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India's vote on Iran not linked to the US

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Last updated on: September 27, 2005 11:36 IST

Dismissing the charge that its vote for the International Atomic Energy Agency resolution on Iran's nuclear issue was a result of concerns voiced by some United States lawmakers on the Indo-US nuclear pact, India said on Sunday that it determines its policy on international issues, based on independent assessments.

"Our positions in international fora are invariably determined by our independent assessments, which are consistent with our policy pronouncements and anchored in our larger national interest," India's Ambassador to the US, Ronen Sen said.

Asked whether the Indian vote was prompted by concerns voiced by some members of Congress who linked New Delhi's attitude on Tehran to the Indo-US nuclear deal, he said, "Any such assumption would be totally wrong."

Sen said the original resolution, against which India had advised, would have sent the matter to the United Nations Security Council straightaway. "The new one doesn't," he said.

Analysts said that the European Union resolution on Iran was consistent with Indian advice on not to rush to the Security Council, but to continue negotiations.

The resolution, adopted at a meeting of the IAEA board of governors in Vienna late Saturday night, 'requests the IAEA Director-General Mohamed El Baradei to continue his efforts to implement this and previous resolutions and to report again, including any further developments on the issues raised in his report of September 2'.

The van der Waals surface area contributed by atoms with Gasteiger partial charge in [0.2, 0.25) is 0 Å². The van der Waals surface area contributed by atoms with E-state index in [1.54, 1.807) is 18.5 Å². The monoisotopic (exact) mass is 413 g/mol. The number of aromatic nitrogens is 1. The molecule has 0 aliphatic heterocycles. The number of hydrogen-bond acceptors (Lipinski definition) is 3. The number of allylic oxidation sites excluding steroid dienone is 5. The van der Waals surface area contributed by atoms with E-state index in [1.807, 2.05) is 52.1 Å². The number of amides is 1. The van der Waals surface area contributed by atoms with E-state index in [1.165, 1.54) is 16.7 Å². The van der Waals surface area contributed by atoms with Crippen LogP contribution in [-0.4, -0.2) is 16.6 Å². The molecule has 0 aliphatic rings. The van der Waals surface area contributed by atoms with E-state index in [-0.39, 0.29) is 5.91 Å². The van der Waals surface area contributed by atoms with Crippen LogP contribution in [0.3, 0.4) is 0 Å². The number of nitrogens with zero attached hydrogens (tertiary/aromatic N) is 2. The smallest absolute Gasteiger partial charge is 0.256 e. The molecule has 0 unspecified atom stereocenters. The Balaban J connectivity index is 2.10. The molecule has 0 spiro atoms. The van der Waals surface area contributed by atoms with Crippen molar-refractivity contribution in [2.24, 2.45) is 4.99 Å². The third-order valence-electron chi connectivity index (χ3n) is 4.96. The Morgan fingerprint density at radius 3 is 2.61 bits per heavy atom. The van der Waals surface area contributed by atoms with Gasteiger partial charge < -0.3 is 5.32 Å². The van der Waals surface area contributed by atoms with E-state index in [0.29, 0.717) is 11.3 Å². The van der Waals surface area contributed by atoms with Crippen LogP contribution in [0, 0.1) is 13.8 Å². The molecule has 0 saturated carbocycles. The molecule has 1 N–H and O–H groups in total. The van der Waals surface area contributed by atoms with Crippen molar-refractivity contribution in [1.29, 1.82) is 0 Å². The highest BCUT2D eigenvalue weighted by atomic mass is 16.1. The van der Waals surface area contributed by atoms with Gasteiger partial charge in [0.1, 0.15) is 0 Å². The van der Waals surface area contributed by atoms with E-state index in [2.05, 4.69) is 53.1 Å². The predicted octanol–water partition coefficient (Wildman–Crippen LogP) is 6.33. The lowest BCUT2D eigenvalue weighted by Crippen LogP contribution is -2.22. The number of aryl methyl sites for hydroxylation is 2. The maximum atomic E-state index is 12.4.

Shortly after the vote, the External Affairs Ministry issued a statement in New Delhi, saying the world nuclear watchdog had addressed India's major concerns and it did not reflect any change in its stand on Iran.

India's stand that some more time should be given for satisfactory resolution of the issue had been taken care of, an External Affairs Ministry spokesman said in New Delhi. The draft resolution had conceded this by deferring any decision till further consideration of the matter at the Board's next meeting in November this year, he said.

India was opposed to the matter being referred to the UN Security Council and the draft resolution had agreed to keep this within the purview of the IAEA at this stage, he said.

"Everyone acknowledged that the issue remains very much here in Vienna, that there is ample room here, still, for negotiations, that the issue has not been referred to the Security Council," El Baradei said in Vienna. "All of us need to explore this window of opportunity, from now until November, to make sure that we are moving towards a comprehensive settlement of the Iranian nuclear issue."

The IAEA chief said a number of countries have indicated their readiness to work with Iran and with the European Union to try to find a way for them to go back into a negotiating process.

"At the end of the day, many of these issues that have to do with regional security and economic relations, could only be resolved through negotiation. I am encouraged that the issue has not been deferred to the Security Council, precisely to give time for diplomacy and negotiation," El Baradei said.

The IAEA board, on Saturday,  approved a resolution moved by the European Union that sets up Iran for future referral to the UN Security Council. The vote was 22-1, with 12 countries, including Russia and China abstaining. India voted for the resolution, while Venezuela cast the only vote against it.

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